My wife (an engineer also) tracks the data... I'll see if she can provide charts of what we saw a few years ago....
Yes, cooling effect occurs with south facing solar roof top panels. I am seeing a 5 degree farenheit decrease from late May to early August here in the PNW.
Actually inside the home.
I should add; not using micro invert type panels
I just got back from the NABCEP conference in San Diego. John Schehl from RISE, indicated there is heat build up that occurs under PV modules. The heat build-up is not a direct function of UV, rather heat build up from module heat absorption that is transferred by radiation to the roofing materials. I have a 5 kW PV system on my comp roof. I plan on using a thermal imaging camera this summer to measure the underside of the OSB roof sheathing both in the array area and the exposed roofing areas.
Agree that shading does work to reduce heat-load nice stats from Dennis, now consider in winter using the panels to heat air by mounting them with 3/4" air-sealed gap ducted to the system to collect it, same system cools in summers storing at night.
While for panels on frames angled to the roof you supply the box & ducting more of a problem, on a good solar section of roof I priced out the roofing costs for metal roofing [for catching rain, some snow load], then how much to box them up from the roof sheathing & it wasn't a factor, it cost about 1/4th more to set up the collector when you don't buy metal roofing for that area.
There are solar panels with thermal built-in that works with a heat-pump, either way to best leverage this as a system requires a thermal-mass to store the therms. [I've posted about a crawl-space thermal-mass that plugs into std rectangular ducting for this.]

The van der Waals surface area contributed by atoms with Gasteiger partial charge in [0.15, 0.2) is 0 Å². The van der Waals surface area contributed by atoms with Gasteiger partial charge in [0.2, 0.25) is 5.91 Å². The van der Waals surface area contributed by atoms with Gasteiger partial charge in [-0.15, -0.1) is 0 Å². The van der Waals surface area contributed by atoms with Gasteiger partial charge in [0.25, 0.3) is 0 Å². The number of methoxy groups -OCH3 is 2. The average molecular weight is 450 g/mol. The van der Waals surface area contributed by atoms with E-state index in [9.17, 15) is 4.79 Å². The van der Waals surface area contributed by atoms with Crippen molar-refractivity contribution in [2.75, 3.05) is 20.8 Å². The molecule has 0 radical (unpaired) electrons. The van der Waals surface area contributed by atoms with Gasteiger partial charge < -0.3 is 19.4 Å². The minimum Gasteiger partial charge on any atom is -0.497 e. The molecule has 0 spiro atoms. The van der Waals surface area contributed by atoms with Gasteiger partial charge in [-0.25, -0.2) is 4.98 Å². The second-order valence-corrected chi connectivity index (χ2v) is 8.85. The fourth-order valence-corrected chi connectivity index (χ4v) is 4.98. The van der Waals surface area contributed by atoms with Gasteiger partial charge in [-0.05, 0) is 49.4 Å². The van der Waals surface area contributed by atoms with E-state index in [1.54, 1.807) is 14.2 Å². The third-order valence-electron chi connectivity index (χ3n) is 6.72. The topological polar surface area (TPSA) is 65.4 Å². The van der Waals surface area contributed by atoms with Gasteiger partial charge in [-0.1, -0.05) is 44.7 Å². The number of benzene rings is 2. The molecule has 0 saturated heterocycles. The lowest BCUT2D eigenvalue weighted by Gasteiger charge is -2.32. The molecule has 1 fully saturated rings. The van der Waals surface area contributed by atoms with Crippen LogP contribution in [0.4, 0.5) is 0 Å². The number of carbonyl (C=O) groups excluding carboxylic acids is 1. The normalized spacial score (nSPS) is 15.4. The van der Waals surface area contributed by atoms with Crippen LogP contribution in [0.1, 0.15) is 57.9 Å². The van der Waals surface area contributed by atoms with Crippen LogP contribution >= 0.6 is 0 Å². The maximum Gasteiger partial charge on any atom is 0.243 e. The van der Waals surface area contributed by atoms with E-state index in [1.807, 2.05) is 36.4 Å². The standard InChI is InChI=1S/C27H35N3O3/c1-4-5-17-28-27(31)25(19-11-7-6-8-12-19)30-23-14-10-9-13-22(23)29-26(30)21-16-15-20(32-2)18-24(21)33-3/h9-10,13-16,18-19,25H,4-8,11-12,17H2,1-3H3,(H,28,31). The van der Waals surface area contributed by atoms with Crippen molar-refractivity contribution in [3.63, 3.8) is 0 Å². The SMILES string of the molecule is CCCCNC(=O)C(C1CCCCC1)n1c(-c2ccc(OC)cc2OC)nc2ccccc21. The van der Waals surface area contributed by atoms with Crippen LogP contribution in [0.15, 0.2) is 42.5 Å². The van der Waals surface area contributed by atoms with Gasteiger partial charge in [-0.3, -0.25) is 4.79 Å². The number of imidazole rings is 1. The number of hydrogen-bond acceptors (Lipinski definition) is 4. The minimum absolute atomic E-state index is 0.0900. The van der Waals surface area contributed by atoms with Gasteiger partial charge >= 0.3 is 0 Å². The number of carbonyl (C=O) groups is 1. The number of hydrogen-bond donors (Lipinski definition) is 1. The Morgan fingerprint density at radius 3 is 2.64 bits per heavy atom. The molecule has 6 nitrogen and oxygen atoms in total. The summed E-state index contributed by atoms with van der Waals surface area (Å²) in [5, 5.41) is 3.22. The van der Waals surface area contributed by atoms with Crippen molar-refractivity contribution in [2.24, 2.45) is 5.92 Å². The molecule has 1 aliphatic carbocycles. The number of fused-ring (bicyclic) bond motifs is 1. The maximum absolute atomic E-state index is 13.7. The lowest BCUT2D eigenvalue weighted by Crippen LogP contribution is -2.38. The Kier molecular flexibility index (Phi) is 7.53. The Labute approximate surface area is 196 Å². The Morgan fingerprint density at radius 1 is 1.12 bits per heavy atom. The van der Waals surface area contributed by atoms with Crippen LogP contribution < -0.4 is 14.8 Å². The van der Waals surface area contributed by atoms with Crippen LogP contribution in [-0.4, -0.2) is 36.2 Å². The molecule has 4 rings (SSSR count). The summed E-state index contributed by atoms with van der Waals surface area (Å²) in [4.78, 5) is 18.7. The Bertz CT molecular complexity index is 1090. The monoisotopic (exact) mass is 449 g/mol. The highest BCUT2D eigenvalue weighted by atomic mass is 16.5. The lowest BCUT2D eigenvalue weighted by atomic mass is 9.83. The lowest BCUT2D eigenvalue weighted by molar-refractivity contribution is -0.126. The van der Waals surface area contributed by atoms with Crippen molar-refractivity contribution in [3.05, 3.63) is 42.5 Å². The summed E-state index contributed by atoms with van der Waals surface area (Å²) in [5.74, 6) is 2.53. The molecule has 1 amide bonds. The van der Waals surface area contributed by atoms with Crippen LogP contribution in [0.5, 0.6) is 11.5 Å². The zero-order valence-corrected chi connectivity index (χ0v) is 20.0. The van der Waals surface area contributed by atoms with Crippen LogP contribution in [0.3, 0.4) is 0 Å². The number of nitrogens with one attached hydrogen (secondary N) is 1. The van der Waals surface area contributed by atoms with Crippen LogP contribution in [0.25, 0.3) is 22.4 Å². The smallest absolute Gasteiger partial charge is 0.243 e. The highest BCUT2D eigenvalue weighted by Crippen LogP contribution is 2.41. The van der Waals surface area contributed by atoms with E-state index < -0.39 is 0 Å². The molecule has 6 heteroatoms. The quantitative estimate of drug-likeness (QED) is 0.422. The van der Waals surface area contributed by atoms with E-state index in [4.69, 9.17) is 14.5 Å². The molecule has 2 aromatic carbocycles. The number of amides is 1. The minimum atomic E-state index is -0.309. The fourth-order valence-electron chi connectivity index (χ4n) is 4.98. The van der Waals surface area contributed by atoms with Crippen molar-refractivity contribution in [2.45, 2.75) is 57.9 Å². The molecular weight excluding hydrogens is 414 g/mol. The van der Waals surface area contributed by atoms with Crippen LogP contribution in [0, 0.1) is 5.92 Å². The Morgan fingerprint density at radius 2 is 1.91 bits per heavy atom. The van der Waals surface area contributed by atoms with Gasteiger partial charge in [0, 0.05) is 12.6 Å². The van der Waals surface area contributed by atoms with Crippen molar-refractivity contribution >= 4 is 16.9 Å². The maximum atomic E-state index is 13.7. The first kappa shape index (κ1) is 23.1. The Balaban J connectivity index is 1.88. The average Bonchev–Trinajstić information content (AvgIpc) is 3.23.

Sidenote first, the thermal units are a commercial brand sold with the pump, they make custom panels used in a proprietary system, it's pricey yet payback is pretty fast & afaik they can adapt theirs to existing brands.
Yup in summer my sheetmetal & plywood to leverage existing panels or install to a good roof use blowers to vent heat to keep the cells from overheating & uses them for cooling at night to store in a thermal-mass, an active system fans+controls.
It's a giant hunk of AC taken care of done properly, data logging can fine tune to off-grid for many homes balancing collecting & storage seasonally.
Great idea to heat a pool in summer, like it a lot makes perfect sense all levels, reduces evaporation & most people want them warmer in hot weather. For that consider to use air ducting to a heat-exchanger as near to the water heater for the pool as practical, then, air-heat to fluid exchangers work ok in reverse for this good recyclers save them ... data loggers are key, humidity & temp same price most brands now.
I have been told that MI's will not last as long as current warranties guarantee because of heat.